Cross Section Translog Production and Elasticity of Substitution in U.S. Manufacturing Industry
This paper examines elasticity of substitution among electricity, labor and capital in U.S. manufacturing industry, using cross section data of 2007. In this analysis, Manufacturing industries were categorized into three categories based on input use and technology. Translog homothetic and non-homothetic production functions for each category were estimated but the restrictions imposed for homothetic production were rejected. The estimated parameters of non homothetic production function were used to estimate the own, cross price and Morishma elasticities of inputs for three different manufacturing categories. These elasticities indicate that capital, electricity and labor are substitutes each other. Cross price elasticities indicate that that electricity is weak substitute to capital and labor but capital and labor are strong substitutes to electricity. These elasticities and the availability of nonrenewable energy source suggest that price of electricity or energy will rise faster than wage and interest rate increase with economic growth. This implies that policies promoting the development and commercialization of alternative energy sources would be a better solution than policies promoting new energy saving physical capital or increasing labor productivity to meet the increasing demand for electricity.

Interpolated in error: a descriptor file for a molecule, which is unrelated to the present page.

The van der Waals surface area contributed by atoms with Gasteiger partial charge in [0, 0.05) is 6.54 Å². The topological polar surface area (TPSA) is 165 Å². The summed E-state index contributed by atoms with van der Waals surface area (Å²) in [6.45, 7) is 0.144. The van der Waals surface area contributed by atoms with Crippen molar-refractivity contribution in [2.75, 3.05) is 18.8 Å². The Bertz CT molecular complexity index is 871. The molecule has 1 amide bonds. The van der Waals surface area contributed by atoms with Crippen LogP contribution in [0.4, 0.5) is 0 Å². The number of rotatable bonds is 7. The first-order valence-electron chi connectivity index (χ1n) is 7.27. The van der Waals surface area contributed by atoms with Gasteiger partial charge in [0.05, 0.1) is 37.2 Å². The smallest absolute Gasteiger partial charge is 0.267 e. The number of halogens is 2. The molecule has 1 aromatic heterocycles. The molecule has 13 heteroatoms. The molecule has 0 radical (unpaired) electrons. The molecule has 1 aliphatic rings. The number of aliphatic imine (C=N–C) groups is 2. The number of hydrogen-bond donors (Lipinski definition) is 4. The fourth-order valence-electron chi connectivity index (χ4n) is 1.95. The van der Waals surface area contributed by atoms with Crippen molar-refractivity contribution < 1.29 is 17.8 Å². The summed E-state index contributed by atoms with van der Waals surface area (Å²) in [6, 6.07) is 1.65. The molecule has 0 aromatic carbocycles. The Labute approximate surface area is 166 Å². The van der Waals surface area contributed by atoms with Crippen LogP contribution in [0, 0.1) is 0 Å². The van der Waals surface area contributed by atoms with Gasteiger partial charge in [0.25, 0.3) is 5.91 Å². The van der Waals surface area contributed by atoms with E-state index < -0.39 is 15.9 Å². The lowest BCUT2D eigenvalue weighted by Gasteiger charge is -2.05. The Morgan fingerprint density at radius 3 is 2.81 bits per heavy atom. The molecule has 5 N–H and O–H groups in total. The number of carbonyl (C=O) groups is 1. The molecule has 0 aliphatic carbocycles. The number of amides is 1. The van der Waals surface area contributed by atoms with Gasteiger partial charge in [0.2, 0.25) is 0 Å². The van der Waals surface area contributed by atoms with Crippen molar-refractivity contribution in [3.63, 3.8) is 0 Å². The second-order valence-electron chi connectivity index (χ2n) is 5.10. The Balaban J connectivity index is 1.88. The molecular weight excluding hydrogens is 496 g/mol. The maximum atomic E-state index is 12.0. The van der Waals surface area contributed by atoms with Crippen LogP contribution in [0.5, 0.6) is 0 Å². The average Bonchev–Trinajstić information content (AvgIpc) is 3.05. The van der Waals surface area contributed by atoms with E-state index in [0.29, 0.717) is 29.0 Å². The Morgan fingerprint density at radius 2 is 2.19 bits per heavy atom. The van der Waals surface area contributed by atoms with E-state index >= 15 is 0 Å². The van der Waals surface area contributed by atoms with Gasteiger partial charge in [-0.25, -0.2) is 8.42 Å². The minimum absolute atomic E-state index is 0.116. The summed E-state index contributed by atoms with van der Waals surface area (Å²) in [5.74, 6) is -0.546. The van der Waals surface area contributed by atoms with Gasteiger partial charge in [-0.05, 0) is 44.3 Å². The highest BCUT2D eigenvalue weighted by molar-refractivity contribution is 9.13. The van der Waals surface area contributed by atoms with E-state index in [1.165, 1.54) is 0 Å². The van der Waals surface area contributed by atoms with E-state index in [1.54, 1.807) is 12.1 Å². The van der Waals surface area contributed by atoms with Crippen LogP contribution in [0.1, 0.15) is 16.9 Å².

Volume (Year): 2 (2012)
Issue (Month): 2 ()
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- Griffin, James M & Gregory, Paul R, 1976. "An Intercountry Translog Model of Energy Substitution Responses," American Economic Review, American Economic Association, vol. 66(5), pages 845-57, December.
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- Humphrey, David Burras & Moroney, John R, 1975. "Substitution among Capital, Labor, and Natural Resource Products in American Manufacturing," Journal of Political Economy, University of Chicago Press, vol. 83(1), pages 57-82, February.
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